Vessel, an online video subscription service with an iOS app, was acquired by Verizon to accelerate its OTT video efforts and roll out of “enhanced content discovery and innovative features”.
The US operator will acquire the technology and software that underlies Vessel and hire most of its employees, but the service itself will be shut down at the end of the month.
Vessel offers early access to videos by YouTube stars and other creators, limited to short-form content with a 72-hour exclusive period, for $2.99 a month.
It raised more than $130 million from investors, including Benchmark, Greylock, Bezos Expeditions and Institutional Venture Partners.
“When we examined and evaluated all that the Vessel team has executed to date and their technical strengths in areas of content discovery, recommendation, OTT subscription management and user experience management we were able to identify a number of ways this was a smart pairing,” said Chip Canter, GM of Verizon Entertainment.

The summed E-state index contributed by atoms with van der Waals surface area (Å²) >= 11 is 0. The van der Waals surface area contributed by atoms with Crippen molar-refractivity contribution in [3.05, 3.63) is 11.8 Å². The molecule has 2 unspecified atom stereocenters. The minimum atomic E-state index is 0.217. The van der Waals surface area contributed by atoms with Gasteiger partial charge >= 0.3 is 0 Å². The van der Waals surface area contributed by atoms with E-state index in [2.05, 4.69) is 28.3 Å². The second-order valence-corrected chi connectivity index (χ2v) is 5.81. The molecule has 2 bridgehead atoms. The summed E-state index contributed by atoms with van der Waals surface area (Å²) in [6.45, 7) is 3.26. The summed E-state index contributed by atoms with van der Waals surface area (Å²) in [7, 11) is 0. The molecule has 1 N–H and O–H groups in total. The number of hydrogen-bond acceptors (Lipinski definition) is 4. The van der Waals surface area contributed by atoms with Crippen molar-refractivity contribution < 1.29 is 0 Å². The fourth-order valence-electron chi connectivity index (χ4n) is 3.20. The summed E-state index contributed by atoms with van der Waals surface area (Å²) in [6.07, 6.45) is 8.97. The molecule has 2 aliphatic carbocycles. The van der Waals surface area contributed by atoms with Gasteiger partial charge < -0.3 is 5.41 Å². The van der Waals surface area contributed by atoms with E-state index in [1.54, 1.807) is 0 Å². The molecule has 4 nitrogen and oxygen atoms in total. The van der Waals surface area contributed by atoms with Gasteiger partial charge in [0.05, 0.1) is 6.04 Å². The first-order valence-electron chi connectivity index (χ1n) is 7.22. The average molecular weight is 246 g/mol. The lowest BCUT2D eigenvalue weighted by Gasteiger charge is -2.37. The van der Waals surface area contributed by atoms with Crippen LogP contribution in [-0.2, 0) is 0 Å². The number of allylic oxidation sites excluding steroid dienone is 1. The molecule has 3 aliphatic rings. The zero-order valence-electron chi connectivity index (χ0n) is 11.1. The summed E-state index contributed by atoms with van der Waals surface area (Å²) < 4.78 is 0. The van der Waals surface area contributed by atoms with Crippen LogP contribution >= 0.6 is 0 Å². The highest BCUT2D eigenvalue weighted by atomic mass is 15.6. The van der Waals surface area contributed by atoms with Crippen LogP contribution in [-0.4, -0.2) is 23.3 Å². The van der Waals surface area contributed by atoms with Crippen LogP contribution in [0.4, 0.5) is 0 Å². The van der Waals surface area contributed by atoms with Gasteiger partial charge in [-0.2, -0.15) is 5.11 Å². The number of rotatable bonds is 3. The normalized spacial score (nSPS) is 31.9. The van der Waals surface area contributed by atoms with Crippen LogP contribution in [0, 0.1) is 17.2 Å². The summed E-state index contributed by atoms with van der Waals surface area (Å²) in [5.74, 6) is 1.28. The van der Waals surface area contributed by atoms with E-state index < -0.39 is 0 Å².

Vessel was launched 18 months ago by Jason Kilar (founding CEO of Hulu) and Richard Tom (Former CTO of Hulu).
According to them, Verizon “has made clear their convictions about the future of online video. They share our belief that internet protocol will inevitably become the dominant way consumers access great video experiences.”
“The Verizon team has backed this conviction with material investments and a focus on what makes them unique in a competitive marketplace,” they added.
All subscribers of Vessel will be provided complimentary access for the month of October.
Tom will be leading the team going forward, whereas Kilar will stick around until the end of this year.
Terms of the transaction have not been disclosed.
Verizon’s content strategy
Last month, executive VP Marni Walden admitted Verizon is still “learning” with its Go90 video app, a key part of its bold media strategy.
She confided some content on the millennial-focused Go90 had worked well, while “other content has not done as well”.
Go90 was a major departure for Verizon and a key part of its media diversification strategy alongside the $4.4 billion acquisition of AOL in 2015 and this year’s $4.8 billion deal for Yahoo, which is set to close in Q1 next year.
This week, Verizon rival AT&T announced plans to buy Time Warner for nearly $86 billion, giving it a huge push into the media content space. The convergence of telecoms and media is one of the hottest trends in mobile right now.